Step Up

We work with children and young adults from Moscow orphanages. Our mission is to help every child to learn and develop as a person, overcoming the negatives of an institutionalized past. Step Up is the first organization in Russia which, since 1999, has worked to provide orphans with a quality education, to motivate them to learn. We help graduates of orphanages to complete school, find jobs, pass college/university entrance exams. We provide specific help necessary to overcome the psychological complexes that plague orphans. We enable institutionalized orphans and orphanage graduates to make wise, mature and healthy decisions for their own live. We also work surmount and eventually change...
Dec 12, 2016

Stas

Stas with Tatyana
Stas with Tatyana

Stas is a young man living in the Belskoye Ustye Orphanage for physically and mentally disabled children. He is one of the most active participants in the summer and winter camps that Step Up runs from Novopetrovskoye.

Twenty years old, he has only lived in Belskoye Ustye for about the last two years after he was transferred from another orphanage along with his older brother, Denis. He is one of a group of young men and women in the orphanage who will shortly move to a special sheltered accommodation “village” the orphanage is constructing nearby.

We asked one of Step Up’s regular volunteers, Tatyana Melnikova, who has worked closely with Stas, to describe this remarkable young man:

“Stas is more of a gentleman than many young men you come across in “normal” life - he is very sensitive to everything. He has noticeably aged since we first met, although that was just over a year ago. He doesn’t know how to read or write and he says he has already finished school. When you ask him about it he readily talks about it, although, as you listen, you begin to understand that he is slightly embarrassed about his inabilities. Stas never complains about life at Belskoye Ustye but, like many of the children there, he fantasizes about how he will switch into an “adult life” where he will start work.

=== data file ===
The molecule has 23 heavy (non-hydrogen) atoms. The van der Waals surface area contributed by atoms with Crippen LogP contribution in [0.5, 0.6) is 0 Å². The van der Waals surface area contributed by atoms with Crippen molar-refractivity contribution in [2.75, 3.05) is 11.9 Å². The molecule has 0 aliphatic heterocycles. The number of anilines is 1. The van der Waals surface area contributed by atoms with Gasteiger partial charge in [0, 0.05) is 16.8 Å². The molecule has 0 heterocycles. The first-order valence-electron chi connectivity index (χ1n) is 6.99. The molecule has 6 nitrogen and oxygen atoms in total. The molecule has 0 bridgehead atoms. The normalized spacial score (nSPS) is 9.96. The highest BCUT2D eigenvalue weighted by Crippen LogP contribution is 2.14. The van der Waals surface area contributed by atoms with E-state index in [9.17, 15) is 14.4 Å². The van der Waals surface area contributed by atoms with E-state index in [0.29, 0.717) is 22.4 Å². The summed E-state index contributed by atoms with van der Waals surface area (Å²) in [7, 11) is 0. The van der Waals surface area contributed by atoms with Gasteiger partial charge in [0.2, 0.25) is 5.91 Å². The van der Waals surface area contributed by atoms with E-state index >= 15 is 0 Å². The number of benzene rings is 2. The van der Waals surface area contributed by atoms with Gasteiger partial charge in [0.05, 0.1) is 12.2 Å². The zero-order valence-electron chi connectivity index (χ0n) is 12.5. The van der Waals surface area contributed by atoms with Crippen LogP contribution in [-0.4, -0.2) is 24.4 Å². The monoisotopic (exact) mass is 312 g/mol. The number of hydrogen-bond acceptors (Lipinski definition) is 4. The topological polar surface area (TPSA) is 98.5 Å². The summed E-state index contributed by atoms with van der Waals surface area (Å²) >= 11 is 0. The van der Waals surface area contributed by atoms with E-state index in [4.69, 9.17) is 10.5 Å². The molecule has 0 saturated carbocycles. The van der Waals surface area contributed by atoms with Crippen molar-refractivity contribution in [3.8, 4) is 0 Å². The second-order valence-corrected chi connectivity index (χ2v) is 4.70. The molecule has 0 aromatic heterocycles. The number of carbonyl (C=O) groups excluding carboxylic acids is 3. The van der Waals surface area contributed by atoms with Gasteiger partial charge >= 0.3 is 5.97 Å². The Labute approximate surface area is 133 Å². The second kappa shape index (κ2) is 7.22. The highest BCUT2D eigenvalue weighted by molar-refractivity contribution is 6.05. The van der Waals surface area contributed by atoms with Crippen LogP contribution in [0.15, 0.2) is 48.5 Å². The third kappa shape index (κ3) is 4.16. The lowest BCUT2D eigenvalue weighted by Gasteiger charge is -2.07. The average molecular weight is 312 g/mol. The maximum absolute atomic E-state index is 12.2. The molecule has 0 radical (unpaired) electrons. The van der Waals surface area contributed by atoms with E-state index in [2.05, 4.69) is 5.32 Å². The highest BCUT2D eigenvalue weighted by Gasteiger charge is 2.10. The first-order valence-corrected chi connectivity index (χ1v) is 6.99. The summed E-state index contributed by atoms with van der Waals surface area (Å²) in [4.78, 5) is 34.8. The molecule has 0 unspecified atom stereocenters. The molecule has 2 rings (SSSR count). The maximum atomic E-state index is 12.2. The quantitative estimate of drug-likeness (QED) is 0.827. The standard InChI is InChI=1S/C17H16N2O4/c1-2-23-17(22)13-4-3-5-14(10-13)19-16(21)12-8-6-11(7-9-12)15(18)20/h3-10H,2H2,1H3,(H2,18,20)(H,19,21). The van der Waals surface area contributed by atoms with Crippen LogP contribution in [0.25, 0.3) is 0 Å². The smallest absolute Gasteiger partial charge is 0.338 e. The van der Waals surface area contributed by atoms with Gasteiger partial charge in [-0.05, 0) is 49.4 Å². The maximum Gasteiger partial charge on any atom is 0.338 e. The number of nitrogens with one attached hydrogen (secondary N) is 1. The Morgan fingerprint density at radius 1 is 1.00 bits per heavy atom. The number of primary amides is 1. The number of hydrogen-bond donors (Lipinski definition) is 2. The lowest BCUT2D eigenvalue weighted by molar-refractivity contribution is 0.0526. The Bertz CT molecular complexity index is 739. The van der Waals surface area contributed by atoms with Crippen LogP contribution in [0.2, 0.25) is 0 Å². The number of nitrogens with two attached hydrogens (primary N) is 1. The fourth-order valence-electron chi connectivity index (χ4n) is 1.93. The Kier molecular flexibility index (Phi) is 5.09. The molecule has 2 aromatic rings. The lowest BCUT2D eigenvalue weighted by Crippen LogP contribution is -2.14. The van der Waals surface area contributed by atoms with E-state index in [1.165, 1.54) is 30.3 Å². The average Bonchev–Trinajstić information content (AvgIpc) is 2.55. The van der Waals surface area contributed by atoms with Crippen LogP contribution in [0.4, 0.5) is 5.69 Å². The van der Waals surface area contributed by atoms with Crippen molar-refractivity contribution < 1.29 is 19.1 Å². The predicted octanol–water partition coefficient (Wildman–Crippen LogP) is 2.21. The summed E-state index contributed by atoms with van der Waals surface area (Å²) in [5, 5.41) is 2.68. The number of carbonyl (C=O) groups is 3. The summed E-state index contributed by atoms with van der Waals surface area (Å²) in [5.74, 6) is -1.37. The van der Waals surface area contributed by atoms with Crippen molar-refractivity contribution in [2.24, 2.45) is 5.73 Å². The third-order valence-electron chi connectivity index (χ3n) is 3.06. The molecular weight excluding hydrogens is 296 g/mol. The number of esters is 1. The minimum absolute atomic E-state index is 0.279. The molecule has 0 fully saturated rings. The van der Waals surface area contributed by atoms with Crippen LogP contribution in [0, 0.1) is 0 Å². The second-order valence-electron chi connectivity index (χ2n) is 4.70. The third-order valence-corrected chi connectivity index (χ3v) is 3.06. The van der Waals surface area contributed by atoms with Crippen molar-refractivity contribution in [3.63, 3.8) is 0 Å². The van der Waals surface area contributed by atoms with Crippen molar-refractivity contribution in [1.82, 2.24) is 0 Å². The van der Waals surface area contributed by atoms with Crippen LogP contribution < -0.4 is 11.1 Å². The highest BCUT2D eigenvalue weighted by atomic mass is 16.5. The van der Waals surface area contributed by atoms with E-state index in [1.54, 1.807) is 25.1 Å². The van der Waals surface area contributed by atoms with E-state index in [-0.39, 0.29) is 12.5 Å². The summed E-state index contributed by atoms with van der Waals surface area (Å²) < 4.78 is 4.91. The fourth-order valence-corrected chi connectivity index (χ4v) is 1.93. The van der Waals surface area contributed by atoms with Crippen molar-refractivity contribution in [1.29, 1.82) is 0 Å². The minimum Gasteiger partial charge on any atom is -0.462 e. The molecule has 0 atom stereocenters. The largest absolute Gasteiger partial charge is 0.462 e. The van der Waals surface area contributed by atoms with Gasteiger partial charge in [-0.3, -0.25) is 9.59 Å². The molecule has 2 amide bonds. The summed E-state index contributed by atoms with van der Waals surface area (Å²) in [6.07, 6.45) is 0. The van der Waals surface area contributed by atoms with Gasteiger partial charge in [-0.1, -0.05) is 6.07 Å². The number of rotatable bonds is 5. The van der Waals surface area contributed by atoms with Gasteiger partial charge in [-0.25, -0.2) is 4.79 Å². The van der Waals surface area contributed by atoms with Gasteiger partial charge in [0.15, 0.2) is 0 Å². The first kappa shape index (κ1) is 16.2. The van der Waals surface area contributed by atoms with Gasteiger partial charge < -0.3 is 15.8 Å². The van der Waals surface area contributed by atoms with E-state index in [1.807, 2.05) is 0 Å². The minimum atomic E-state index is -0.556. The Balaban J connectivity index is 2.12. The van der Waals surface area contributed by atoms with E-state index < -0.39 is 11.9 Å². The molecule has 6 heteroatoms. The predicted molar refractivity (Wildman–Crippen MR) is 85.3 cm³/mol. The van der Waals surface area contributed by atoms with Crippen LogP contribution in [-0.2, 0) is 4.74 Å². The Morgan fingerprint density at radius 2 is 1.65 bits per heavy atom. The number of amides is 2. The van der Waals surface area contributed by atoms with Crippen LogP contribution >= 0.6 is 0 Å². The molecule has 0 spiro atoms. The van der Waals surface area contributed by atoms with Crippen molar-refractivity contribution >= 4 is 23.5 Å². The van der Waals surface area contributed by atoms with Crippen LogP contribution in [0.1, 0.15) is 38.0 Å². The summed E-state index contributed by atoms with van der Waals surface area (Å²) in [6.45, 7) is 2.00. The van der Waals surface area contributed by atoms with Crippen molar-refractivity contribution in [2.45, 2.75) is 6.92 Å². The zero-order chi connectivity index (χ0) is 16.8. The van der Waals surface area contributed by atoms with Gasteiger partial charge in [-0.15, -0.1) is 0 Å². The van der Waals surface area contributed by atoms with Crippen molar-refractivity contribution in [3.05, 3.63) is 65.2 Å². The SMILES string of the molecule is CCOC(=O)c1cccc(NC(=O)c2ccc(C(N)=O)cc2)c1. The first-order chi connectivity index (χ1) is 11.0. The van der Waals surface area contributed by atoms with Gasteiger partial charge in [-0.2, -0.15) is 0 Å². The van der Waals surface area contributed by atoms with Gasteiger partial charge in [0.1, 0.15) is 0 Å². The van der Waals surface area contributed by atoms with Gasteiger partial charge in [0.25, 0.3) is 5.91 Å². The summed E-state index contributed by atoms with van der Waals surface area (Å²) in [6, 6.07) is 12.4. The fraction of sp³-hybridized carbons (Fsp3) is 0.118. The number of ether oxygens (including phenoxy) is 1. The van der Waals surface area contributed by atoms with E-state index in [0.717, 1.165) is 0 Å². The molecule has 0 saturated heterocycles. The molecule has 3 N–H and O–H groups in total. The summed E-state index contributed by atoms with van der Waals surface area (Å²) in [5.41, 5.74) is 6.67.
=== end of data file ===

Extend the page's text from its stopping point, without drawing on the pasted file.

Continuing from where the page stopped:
Stas has an irrepressible energy and he can’t sit still for even a minute. You have to constantly seek ways to interest him, although this is not very difficult because he is interested in everything — and if something is happening he has to be the center of attention. He doesn’t spare himself when he wants to achieve something. Naturally, he is particularly interested in anything that involves physical activity – press-ups, flips, pull-ups. It’s difficult to imagine the discos that are put on during summer camp without his enthusiastic dancing amid a circle of applauding children and volunteers.

Despite his energy, Stas is also a responsible person. He knows the rules of the orphanage – both those that are enforced by the carers and teachers and those that exist independent of these, among the children and young adults that live there. He knows what is good and what is bad, and he understands the consequences of his actions. It wouldn’t be a mistake to call him one of the favourites of the staff and volunteers at Belskoye Ustye. He has a bright character and is a kind and active person, simple and spontaneous.”

Stas at Summer Camp in 2015
Stas at Summer Camp in 2015
Stas & his group at Summer Camp 2016
Stas & his group at Summer Camp 2016
Stas on the dance floor
Stas on the dance floor
Stas at Summer Camp in 2015
Stas at Summer Camp in 2015